True Education


Chapter 29—The Sabbath

The value of the Sabbath as a means of education is beyond estimate. Whatever of ours God claims from us, He returns again, enriched, transfigured with His own glory. The tithe that He claimed from Israel was devoted to preserving in its glorious beauty the pattern of His temple in the heavens, the token of His presence on earth. So the portion of our time that He claims is given back to us, bearing His name and seal. “It is a sign,” He says, “between Me and you; ... that you may know that I am the Lord,” because “in six days the Lord made the heavens and the earth, the sea, and all that is in them, and rested the seventh day. Therefore the Lord blessed the Sabbath day and hallowed it.” Exodus 31:13; 20:11. TEd 155.1

The Sabbath is a sign of creative and redeeming power. It points to God as the source of life and knowledge. It recalls our first parents’ primeval glory, and thus witnesses to God’s purpose to recreate us in His own image. TEd 155.2

Both the Sabbath and the family were instituted in Eden, and in God’s purpose they are forever linked together. On this day more than on any other it is possible for us to live the life of Eden. It was God’s plan for the members of the family to be associated in work and study, in worship and recreation, the father as priest, and both father and mother as teachers and companions of their children. But sin has changed the conditions of life, and often the father hardly sees his children throughout the week. He is almost wholly deprived of opportunity for companionship or instruction. But God’s love has set a limit to the demands of work. He places His merciful hand over the Sabbath. In His own day He preserves opportunity for the family to commune with Him, with nature, and with one another. TEd 155.3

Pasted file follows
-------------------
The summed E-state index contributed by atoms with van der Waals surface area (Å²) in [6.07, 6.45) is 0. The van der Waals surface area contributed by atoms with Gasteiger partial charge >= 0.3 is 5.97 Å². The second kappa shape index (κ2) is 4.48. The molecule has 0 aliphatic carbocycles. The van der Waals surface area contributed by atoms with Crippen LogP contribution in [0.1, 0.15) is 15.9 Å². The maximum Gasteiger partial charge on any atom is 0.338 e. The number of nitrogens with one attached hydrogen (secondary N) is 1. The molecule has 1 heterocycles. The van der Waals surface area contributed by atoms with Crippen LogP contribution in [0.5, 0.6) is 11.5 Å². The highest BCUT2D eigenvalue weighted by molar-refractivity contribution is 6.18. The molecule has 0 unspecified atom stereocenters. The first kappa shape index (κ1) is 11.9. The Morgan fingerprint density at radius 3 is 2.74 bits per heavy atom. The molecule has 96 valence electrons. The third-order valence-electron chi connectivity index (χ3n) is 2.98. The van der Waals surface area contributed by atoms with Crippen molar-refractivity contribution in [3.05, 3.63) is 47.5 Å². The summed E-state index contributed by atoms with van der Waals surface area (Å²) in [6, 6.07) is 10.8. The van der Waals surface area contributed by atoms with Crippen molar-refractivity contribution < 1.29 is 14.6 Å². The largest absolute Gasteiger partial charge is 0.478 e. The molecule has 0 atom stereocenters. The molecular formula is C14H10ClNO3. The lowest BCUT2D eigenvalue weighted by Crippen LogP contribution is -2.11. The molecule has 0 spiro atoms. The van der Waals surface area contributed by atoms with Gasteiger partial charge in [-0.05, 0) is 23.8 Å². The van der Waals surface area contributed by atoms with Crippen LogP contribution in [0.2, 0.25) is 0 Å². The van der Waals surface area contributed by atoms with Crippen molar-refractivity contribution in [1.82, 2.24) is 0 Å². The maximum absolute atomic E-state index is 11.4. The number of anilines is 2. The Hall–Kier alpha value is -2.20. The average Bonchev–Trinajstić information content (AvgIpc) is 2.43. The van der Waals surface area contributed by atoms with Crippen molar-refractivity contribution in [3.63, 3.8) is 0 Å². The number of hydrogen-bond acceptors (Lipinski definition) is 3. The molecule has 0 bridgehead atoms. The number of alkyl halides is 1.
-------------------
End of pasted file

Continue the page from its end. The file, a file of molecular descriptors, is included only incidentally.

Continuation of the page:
Since the Sabbath is the memorial of creative power, it is the day above all others when we should acquaint ourselves with God through His works. In the minds of children the very thought of the Sabbath should be connected with the beauty of natural things. Fortunate is the family that can go to the place of worship on Sabbath as Jesus and His disciples went to the synagogue—across the fields, along the shores of the lake, or through the groves. Blessed indeed are fathers and mothers who can teach their children God’s written Word with illustrations from nature; who can gather under the trees, in the fresh, pure air, to study the Word and sing praises to the Father above. TEd 156.1

By such associations parents may bind their children to their hearts, and thus to God, by ties that can never be broken. TEd 156.2

As a means of intellectual training, the opportunities of the Sabbath are invaluable. The Sabbath School lesson should be learned, not by a hasty glance on Sabbath morning, but by careful study on Sabbath afternoon, with daily review or illustration during the week. Thus the lesson will become fixed in the memory, a treasure never to be wholly lost. TEd 156.3

In listening to the sermon parents and children should note the scriptures quoted, and follow the line of thought, to repeat to one another at home. This will go far toward relieving the weariness with which children often listen to a sermon, and it will cultivate in all a habit of attention and connected thought. TEd 156.4

Meditation on the themes thus suggested will open to students treasures of which they have never dreamed. They will prove in their own lives the reality of the experience described in the scripture: “Your words were found, and I ate them, and Your word was to me the joy and rejoicing of my heart.” Jeremiah 15:16. “By them Your servant is warned, and in keeping them there is great reward.” Psalm 19:10, 11. TEd 156.5